Author Patrick Ness is an expert on teenagers. Not only has he written 12 Y.A. books about them, but he has also won numerous awards, each more prestigious than the last. Now, he has co-written the screenplay (with Christopher Ford) for Doug Liman’s dystopian action film Chaos Walking, based on his book The Knife of Never Letting Go.
It captures all the madness, hopefulness and angst of a teenager named Todd Hewitt (Tom Holland). Todd’s young life is thrown upside down when a mysterious teenage girl, Viola (Daisy Ridley) crashes her spaceship onto his planet known as New World.
Considering some of the best movies of all time are about teenagers, from Rebel Without a Cause, to Ferris Bueller’s Day Off, to The Hunger Games, I asked Ness the secret to writing teen characters so authentically and clearly.
“I think if you could access what being a teenager is like day to day,” says Ness, “because we’re so trained to tune into the horrors and comedy of it all – if you really pay attention to the teenagers that you know, particularly if you’re not their parent or teacher, you’ll find they’re really interesting and full of contradictions and surprises. I really just want to make human teenagers.”
Going all the way back to Shakespeare’s Romeo and Juliet, there’s an inherent excitement in a teenager’s life. Everything is new and everything is a first experience – first time driving, first kiss, first time being independent – to name a few. We tend to gravitate to their stories, even as older adults, because it’s so invigorating to see life – the ups and the downs – through their eyes.
Ness agrees, saying, “There’s that great moment in your life when you step away from everything you know for the first time. You step away from your upbringing, your family and say, ‘I am separate from this. I am this new thing.’ It’s necessary, it’s a vital part of the growing up experience, but I’ve always argued that it’s a lonely step. That moment is so scary – but that’s why it’s so compelling to write about.”
In Chaos Walking, we discover that Todd (Holland) and all the other men around him are plagued by something called The Noise: an unfortunate condition where all their thoughts, yes, even the most private ones, are on heard and seen through a relentless cacophony of sound and visual display of lights that shimmer around the person’s head, revealing everything.
Ness’s first book in the Chaos Walking trilogy was published in 2008, just as social media was taking over the lives of teenagers who quickly became addicted to “likes” and “selfies.” Teens suddenly felt compelled to reveal everything big and small.
“The Noise a metaphor for social networking and having to share everything. We’re already obliged to share quite a lot of our lives. I wonder what would happen if we had no choice,” says Ness.
But it’s one thing to read a book about a person whose private thoughts are permanently exposed and another thing entirely to see it on film. Seeing and hearing each male character’s thoughts seems overwhelming at first, but quickly becomes the norm. Ness is excited about how The Noise is shown in the movie.
“There were a lot of conversations about how The Noise would look, but also about what its core basis is. I always argue that its core basis is emotional. So if that’s true, how does that affect what it looks like, how it’s shaped, how it shimmers, and all that. I found that really fascinating,” says Ness.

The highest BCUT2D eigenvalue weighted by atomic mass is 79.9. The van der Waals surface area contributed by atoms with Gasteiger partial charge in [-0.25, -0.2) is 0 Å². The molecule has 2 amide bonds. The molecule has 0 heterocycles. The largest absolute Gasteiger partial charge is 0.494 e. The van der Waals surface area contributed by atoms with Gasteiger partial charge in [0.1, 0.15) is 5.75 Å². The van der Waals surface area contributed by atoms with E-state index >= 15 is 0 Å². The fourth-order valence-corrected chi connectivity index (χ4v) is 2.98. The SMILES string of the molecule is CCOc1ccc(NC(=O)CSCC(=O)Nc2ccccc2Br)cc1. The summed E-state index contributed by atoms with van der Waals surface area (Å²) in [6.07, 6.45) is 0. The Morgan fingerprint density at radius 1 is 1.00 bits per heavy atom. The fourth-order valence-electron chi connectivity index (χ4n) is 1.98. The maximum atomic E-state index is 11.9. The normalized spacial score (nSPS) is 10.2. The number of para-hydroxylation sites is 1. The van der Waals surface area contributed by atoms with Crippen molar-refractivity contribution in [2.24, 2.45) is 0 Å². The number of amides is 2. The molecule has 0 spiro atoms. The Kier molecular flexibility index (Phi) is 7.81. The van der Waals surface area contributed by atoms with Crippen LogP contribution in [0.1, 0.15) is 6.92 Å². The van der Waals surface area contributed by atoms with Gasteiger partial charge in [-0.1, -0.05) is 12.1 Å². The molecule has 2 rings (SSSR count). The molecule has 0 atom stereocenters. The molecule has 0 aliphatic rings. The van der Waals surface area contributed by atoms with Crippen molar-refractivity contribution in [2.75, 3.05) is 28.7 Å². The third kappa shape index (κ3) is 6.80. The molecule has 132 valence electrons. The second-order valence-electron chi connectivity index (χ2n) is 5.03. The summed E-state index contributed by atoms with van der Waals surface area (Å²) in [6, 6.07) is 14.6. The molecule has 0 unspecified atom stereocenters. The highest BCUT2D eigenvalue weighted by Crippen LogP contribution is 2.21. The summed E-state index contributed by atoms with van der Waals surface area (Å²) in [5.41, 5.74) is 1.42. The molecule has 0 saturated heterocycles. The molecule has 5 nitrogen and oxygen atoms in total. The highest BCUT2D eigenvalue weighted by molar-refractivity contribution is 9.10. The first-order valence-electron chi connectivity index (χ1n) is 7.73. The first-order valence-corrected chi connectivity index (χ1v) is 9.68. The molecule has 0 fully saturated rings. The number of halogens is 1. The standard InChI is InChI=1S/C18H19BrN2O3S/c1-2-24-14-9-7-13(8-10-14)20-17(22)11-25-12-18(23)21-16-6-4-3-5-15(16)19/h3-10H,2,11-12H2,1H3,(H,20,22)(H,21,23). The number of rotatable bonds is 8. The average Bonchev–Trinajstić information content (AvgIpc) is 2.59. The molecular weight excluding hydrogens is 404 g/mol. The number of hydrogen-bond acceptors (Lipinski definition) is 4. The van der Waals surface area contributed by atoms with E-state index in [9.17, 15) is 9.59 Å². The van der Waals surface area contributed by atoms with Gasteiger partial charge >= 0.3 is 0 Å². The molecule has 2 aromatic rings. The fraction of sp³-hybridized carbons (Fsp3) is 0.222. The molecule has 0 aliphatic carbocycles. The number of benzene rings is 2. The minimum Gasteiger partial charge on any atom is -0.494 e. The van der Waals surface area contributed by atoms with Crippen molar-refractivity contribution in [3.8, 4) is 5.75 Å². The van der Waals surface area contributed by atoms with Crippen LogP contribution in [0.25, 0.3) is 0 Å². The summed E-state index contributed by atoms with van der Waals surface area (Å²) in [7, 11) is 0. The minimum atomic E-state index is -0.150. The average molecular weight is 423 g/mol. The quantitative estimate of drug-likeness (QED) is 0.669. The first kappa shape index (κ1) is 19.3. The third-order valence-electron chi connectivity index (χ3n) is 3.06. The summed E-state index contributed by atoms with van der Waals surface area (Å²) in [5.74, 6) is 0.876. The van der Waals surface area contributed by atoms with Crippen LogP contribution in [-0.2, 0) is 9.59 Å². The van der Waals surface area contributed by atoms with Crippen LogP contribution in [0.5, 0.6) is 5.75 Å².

Maybe because we’re in a pandemic and we’re all at home bombarded by our own anxious thoughts that it’s not so strange to see it and hear it on screen.
“No one could have expected COVID, but these people in the movie are being presented with an unexpected environmental factor that has to be reckoned with. They make mistakes and people die, but they still keep trying. I think that’s why the movie ends hopefully. That Todd and Viola have kept trying to connect and maybe they are the way out of it. With COVID, we’re still trying to find ways to connect. There’s Zoom…but I think the hopefulness comes because of the fact that we just keep trying to connect with each other,” he says.
I asked Ness what advice he has for screenwriters working in the sci-fi genre: “Establish your world with authority. Don’t ask permission. Don’t ask, ‘Is this okay?’ Say, ‘This is the world, and this is the story in it.’ It’s that authority that I want as a viewer. I want to really trust that they know what they’re doing, and they know the world they’ve made. Go in with gusto.”
He adds that now is the time for very personal sci-fi movies. “Smaller ones – those, to me, are really interesting and deep, how you can use a huge sci-fi palate to tell a tiny human story. Those are always the ones we love the best.”
Ness cites films like Ex Machina, Her, Eternal Sunshine, even E.T. The Extra Terrestrial, laughing as he realizes the last one is from 40 years ago. But E.T. has endured for all the reasons he mentioned.
“I love a big space opera too, but the way you can tell a small story though sci-fi is amazing,” he says.
He hopes people will come away from Chaos Walking with the idea that, “Human connection is the thing we absolutely have to have above everything else. No matter what border is put in our way, we have to connect or we don’t survive. The way that Todd and Viola connect against some huge odds, I think is a really hopeful message.”
Chaos Walking begins streaming today, March 5.
Inspired to write your own dystopian sci-fi script? Enter the ScreenCraft Sci-Fi & Fantasy Screenwriting Competition, which is NOW OPEN until May 31, 2021.